Herman Melville’s classic novel Moby-Dick is an enjoyable read.
Is this a controversial statement? If you ask high school and college students forced to read it, nine times out of ten—in my experience—they will tell you they dislike reading Moby-Dick, even if many of them do enjoy some of the imagery and characters. This great novel is also one you may find frequently in articles of dubious or inconsistent quality claiming Melville’s masterwork is overrated, such as a 2018 article by Rachel Hall at Study Breaks titled “5 Classic Novels Not Worth Your Time” or a 2017 article by Zoraida Córdova at Bustle called “9 Overrated Classics and What to Read Instead” (in Moby-Dick’s stead, Córdova recommends a YA time travel novel by Heidi Heilig). A 2018 LitHub essay by Emily Temple titled “11 Literary Classics We Not So Secretly Hate” suggests a significant number of her readers will agree that Moby-Dick is one of the most disliked entries in the Western canon. These three listicles are silly examples, of course, but the great writer Ray Bradbury—who wrote the screenplay for John Huston’s 1956 big screen adaptation of Moby-Dick—stated even he had “never been able to read the damned thing.”
Not everyone dislikes reading this difficult novel, though. Consider the metal band Mastodon, a bunch of hillbillies in Atlanta (I grew up an Ozarks hillbilly myself, so I say this endearingly) who love Melville’s story so much that they crafted their 2004 breakthrough heavy metal LP as a concept album adaptation of Moby-Dick. Or consider the one and only Bob Dylan, who persuasively details in his 2016 Nobel Lecture—which works alongside his last ten albums to bring his audience to a classical understanding of American poetry (meaning poetry here in the Aristotelian sense)—the reasons Moby-Dick is important to him and should be important to us. The Top Ten: Writers Pick Their Favorite Books shows that many of the greatest contemporary British and American writers consider Moby-Dick one of the best English-language novels ever written.
I count myself in the number who not only respect but also enjoy Melville and Moby. Those of us here may find the book difficult, sure, but immensely rewarding. For its rhythmic prose, imagery, and themes, Moby-Dick is one of my favorite novels.
First, rhythmic prose abounds in Moby-Dick, making the novel’s language as beautiful as poetry. For example, “But the lovely aromas in that enchanted air did at last seem to dispel, for a moment, the cankerous thing in his soul.” Prose is rarely as beautiful as poetry, but Moby-Dick does a wonderful job achieving that status. The writing depicts an ominous, epic story, and the continually poetic prose contributes to the ominous, epic feeling of the work.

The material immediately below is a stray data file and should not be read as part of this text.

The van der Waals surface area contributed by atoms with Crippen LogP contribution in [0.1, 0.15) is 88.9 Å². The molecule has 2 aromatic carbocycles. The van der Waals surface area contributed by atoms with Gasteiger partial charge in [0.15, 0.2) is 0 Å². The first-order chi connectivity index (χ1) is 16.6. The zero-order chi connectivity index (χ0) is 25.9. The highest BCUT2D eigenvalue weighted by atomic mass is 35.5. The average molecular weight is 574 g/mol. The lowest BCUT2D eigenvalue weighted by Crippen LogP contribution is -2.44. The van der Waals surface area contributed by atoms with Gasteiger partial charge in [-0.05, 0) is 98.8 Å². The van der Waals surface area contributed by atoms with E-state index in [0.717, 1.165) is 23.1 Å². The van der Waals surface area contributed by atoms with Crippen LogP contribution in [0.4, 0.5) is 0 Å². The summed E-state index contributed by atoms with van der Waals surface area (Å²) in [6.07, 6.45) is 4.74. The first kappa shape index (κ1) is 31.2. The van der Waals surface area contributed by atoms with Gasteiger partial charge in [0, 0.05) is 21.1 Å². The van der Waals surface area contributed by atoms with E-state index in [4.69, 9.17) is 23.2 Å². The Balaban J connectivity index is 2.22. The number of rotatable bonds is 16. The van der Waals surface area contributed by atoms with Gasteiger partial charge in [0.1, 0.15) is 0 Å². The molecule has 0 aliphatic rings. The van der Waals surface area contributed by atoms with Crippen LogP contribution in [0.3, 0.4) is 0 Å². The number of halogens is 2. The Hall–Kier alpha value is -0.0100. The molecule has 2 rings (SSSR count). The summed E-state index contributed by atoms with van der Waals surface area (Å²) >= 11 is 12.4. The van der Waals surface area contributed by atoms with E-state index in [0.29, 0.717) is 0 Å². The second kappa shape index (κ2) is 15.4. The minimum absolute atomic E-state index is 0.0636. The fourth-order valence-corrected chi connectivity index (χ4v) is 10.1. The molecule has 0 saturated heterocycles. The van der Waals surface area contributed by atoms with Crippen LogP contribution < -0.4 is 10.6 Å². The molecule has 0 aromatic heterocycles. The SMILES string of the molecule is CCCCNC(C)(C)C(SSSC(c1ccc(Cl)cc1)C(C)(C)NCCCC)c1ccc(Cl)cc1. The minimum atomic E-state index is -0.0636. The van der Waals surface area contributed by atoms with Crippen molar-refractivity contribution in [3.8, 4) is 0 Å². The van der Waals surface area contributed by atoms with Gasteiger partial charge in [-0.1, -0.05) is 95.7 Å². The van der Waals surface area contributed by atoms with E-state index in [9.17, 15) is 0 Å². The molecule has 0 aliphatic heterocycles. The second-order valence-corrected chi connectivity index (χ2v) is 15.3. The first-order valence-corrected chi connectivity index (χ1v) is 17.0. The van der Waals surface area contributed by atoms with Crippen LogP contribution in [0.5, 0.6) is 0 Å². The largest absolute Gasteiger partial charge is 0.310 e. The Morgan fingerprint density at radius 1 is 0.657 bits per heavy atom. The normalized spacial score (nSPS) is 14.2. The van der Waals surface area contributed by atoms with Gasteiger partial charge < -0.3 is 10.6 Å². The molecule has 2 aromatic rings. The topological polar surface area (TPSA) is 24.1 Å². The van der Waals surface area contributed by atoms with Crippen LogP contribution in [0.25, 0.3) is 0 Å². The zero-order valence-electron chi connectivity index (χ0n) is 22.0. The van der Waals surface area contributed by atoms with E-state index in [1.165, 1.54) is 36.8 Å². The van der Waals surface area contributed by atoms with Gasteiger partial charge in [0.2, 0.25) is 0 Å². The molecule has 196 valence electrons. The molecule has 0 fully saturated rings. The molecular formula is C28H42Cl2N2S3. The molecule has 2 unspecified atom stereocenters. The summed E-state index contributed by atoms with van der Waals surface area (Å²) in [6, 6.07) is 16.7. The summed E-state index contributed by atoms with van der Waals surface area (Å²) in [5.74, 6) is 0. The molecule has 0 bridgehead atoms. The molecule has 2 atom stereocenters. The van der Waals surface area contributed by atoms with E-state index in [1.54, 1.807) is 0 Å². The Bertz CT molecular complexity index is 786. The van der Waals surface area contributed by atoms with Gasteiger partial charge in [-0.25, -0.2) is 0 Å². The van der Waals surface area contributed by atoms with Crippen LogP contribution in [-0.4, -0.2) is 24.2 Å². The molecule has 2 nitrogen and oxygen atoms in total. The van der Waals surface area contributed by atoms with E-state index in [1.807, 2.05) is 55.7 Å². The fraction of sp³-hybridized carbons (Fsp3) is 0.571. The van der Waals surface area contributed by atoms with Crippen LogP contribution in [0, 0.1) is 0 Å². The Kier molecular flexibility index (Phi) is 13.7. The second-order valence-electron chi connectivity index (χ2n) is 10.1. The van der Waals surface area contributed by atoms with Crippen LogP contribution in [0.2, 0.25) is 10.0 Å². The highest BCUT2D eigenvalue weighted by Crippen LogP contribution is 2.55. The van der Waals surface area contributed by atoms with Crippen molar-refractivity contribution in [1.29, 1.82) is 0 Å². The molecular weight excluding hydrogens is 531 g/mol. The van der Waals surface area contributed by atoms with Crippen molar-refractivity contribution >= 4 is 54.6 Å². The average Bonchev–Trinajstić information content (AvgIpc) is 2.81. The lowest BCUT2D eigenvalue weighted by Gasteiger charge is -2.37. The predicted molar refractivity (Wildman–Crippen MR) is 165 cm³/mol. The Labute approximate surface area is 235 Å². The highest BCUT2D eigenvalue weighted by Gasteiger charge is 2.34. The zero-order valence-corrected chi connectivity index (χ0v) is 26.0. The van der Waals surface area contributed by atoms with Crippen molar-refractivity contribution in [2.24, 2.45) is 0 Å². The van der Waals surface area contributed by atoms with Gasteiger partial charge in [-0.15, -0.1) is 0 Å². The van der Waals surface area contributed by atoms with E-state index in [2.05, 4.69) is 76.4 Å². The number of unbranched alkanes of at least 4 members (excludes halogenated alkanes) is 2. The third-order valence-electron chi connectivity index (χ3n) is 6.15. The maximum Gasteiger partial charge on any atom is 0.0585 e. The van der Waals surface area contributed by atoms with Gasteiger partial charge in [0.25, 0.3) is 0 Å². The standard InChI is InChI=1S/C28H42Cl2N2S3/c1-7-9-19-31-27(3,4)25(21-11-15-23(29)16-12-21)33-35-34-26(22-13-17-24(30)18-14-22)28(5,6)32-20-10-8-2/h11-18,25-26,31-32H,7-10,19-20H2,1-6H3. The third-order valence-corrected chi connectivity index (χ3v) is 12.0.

In Moby-Dick, Melville is more akin to Homer, Shakespeare, or Milton than he is to Washington Irving, James Fenimore Cooper, or Nathaniel Hawthorne. This should be no surprise, as, indeed, we know Melville had Shakespeare very much on his mind while writing Moby-Dick, because of the many, many references spread throughout the work, Melville most references Shakespeare and the Holy Bible. Also, we know Melville keenly wished to create an American epic poem, which he tried directly with Clarel in 1876. Little did he know he had come much closer, indirectly, previously, in 1851, even if he would not be recognized for this until after his death.
Second, the imagery in Moby-Dick injects beauty into this grand tale. Lines like, “That winsome sky did at last stroke and caress him,” and, “The glittering mouth yawned beneath the boat like an open-doored marble tomb,” are thickly spread throughout the book. Wondrous similes are the predominant literary device in the imagery, but there are also many fantastic metaphors.
Third, the themes—of which Melville explores many—are Biblically concerned and worth considering. One of the predominant themes is the consequences of choosing evil. For example, Captain Ahab chooses evilly to seek vengefully for the whale, Moby-Dick, who took his leg. Along the way, Ahab displays the fact that he does not truly care about God, humanity, or even his own crew. The consequences of Ahab’s choosing evil include the deaths of Ahab and his entire crew, except for a sole survivor.
So Moby-Dick’s poetic prose, abundant imagery, and worthwhile themes combine to make this classic book not only an important novel but also an enjoyable and thoughtful read.